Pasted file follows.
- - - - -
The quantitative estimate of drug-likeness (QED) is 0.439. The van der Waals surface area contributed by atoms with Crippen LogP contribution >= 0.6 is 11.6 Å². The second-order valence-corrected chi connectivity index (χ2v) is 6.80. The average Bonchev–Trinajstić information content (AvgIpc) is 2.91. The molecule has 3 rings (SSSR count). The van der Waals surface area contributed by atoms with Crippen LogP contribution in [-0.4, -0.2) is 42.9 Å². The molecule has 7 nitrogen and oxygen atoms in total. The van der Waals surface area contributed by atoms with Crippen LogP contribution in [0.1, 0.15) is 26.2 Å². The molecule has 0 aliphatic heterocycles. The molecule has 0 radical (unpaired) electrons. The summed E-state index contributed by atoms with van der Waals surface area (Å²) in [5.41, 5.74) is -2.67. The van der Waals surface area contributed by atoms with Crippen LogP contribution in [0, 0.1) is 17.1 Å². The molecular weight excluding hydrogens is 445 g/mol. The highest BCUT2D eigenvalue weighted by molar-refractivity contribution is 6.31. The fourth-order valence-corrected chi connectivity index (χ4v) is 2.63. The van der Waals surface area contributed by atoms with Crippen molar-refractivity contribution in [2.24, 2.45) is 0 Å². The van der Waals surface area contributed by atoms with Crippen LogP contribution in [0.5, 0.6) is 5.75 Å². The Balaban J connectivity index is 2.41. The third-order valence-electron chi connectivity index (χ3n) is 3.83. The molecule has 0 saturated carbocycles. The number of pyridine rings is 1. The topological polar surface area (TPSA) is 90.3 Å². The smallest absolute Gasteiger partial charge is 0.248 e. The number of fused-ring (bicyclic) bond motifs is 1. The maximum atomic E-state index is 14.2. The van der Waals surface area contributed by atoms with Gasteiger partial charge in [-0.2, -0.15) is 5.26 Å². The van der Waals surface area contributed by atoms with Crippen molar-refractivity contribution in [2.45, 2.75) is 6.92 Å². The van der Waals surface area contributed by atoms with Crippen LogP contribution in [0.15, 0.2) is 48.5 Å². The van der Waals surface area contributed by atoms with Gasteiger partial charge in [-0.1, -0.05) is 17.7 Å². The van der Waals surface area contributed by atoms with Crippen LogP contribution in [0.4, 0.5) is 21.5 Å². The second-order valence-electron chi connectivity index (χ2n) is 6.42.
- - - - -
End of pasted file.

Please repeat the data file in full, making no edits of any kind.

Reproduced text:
The quantitative estimate of drug-likeness (QED) is 0.439. The van der Waals surface area contributed by atoms with Crippen LogP contribution >= 0.6 is 11.6 Å². The second-order valence-corrected chi connectivity index (χ2v) is 6.80. The average Bonchev–Trinajstić information content (AvgIpc) is 2.91. The molecule has 3 rings (SSSR count). The van der Waals surface area contributed by atoms with Crippen LogP contribution in [-0.4, -0.2) is 42.9 Å². The molecule has 7 nitrogen and oxygen atoms in total. The van der Waals surface area contributed by atoms with Crippen LogP contribution in [0.1, 0.15) is 26.2 Å². The molecule has 0 aliphatic heterocycles. The molecule has 0 radical (unpaired) electrons. The summed E-state index contributed by atoms with van der Waals surface area (Å²) in [5.41, 5.74) is -2.67. The van der Waals surface area contributed by atoms with Crippen LogP contribution in [0, 0.1) is 17.1 Å². The molecular weight excluding hydrogens is 445 g/mol. The highest BCUT2D eigenvalue weighted by molar-refractivity contribution is 6.31. The fourth-order valence-corrected chi connectivity index (χ4v) is 2.63. The van der Waals surface area contributed by atoms with Crippen molar-refractivity contribution in [2.24, 2.45) is 0 Å². The van der Waals surface area contributed by atoms with Crippen LogP contribution in [0.5, 0.6) is 5.75 Å². The Balaban J connectivity index is 2.41. The third-order valence-electron chi connectivity index (χ3n) is 3.83. The molecule has 0 saturated carbocycles. The number of pyridine rings is 1. The topological polar surface area (TPSA) is 90.3 Å². The smallest absolute Gasteiger partial charge is 0.248 e. The number of fused-ring (bicyclic) bond motifs is 1. The maximum atomic E-state index is 14.2. The van der Waals surface area contributed by atoms with Gasteiger partial charge in [-0.2, -0.15) is 5.26 Å². The van der Waals surface area contributed by atoms with Crippen molar-refractivity contribution in [2.45, 2.75) is 6.92 Å². The van der Waals surface area contributed by atoms with Crippen LogP contribution in [0.15, 0.2) is 48.5 Å². The van der Waals surface area contributed by atoms with Gasteiger partial charge in [-0.1, -0.05) is 17.7 Å². The van der Waals surface area contributed by atoms with Crippen LogP contribution in [0.4, 0.5) is 21.5 Å². The second-order valence-electron chi connectivity index (χ2n) is 6.42.